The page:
Of all my family, my grandmother Bessie Hanna was the one who offered me the most encouragement. In fact, until her death in 1982 she would call me regularly to talk about the things of God. It was not uncommon for her to phone me at five o'clock on a Sunday morning before I was to preach. She would ask me a question like: "Dickie, do you know how many times love is mentioned in 1 John?" I would answer, "No, Granny, I have no idea how many times love is mentioned in First John." She would then tell me the answer, "Thirty-three times," and close by saying, "Don't forget today that love is the most important force in the world! Good-bye!" and hang up. Denominations never seemed to matter to her. Just because I was in one denomination and she was in another never became a point of conversation. Jesus was all that mattered. She was delighted to hear of my call to ministry.
After high school, I worked summers at our denominational youth camp. It was at the youth camp that I met Eileen, the most special person in my life. Five years later she would become my wife. Her dad, Warren Willis, was a minister and the director of the summer camping programs in our state. He would become my mentor in a very special way.
I graduated from a Christian college and enrolled immediately in seminary. My seminary days were filled with study, getting married, and working as a youth pastor in a church near the seminary. All of these events confirmed my sense of God's calling me into ministry.
At some point during my seminary years, I experienced a shift in focus. The word career quietly replaced calling in my life. My denomination never taught that my life was about becoming a success in a career, but firstborn child that I was, I quickly learned what it would take to be a success. It was all about career. I was not just a follower of Jesus; now I was also someone who had to make his way in the world. I would be in charge of my career; God would be a very distant second in my life. God had given me all the things I needed to work out life my own way. Secretly, I wanted to be well thought of by people, especially my peers. I would simply follow the external rules of my denomination to make my way to the top of the career ladder.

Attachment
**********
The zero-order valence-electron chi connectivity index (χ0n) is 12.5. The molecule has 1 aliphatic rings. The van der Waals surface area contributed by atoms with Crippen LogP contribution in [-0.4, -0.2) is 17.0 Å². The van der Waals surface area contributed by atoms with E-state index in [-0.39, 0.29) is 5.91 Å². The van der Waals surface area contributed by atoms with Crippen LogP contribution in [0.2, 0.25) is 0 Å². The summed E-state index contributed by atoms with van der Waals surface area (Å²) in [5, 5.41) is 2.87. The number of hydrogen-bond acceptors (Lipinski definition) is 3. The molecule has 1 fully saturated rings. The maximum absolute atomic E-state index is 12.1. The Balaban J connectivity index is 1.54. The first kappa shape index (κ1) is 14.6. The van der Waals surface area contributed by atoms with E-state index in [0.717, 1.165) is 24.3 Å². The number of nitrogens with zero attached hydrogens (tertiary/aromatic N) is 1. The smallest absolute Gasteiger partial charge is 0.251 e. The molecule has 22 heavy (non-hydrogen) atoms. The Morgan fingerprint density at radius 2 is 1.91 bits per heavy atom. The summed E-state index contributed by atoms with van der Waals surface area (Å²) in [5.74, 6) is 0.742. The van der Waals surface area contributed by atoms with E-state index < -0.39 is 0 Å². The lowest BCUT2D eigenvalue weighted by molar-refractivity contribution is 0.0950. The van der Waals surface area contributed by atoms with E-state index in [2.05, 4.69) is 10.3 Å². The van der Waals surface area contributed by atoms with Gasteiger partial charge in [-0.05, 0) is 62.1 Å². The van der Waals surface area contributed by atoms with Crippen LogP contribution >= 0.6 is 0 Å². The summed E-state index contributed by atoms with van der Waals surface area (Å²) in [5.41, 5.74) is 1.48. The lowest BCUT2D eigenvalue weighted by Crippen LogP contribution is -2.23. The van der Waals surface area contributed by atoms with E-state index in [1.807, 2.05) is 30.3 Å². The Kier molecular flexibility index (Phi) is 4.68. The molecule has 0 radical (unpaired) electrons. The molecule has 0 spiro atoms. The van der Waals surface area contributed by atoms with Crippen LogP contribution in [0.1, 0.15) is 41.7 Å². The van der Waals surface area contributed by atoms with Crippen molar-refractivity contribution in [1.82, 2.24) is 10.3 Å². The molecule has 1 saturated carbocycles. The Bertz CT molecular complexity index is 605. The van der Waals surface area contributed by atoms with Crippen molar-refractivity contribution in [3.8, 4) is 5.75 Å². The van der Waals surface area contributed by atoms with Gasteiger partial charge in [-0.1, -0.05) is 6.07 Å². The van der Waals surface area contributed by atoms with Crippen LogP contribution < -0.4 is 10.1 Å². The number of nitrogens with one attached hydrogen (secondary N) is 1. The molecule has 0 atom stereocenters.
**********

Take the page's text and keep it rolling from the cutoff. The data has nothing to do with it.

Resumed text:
I understood that to be successful in a ministry career, I must do the things my denomination told me to do and do them as well as I could. I expected, initially, to be assigned to a little church with a handful of sheep. If I did well with them, then I would be assigned to another church that would be larger, pay more in salary, and have more sheep. I understood I would keep doing that until one day my denomination would recognize me for being successful and give me an assignment that did not have any sheep. I know this sounds strange, but that is the way I understood my denominational system to work.
I did all the things my denomination told me to do. As promised, my denomination kept rewarding me with larger churches and more sheep. I was on the "success track" in my career. I had been chosen by my peers to chair a judicatory board that reviews and recommends candidates for ordained ministry. Almost everyone who knew me would have said that I was definitely a success in my denomination. However, all of that would change when I was assigned to Christ Church in 1986.
Christ Church was a large-membership church that had suffered through a very painful time. I was the third senior pastor in four years. I believe the person who headed the music department was largely responsible for holding the church together during this time of rapid rotation of senior ministers. The church focused with some pride on its classical music program. Just about a year before I was assigned, the music director became ill with a terrible disease. Eventually, he was released from service at Christ Church. His departure in January of 1986 divided the congregation. I arrived at Christ Church five months later.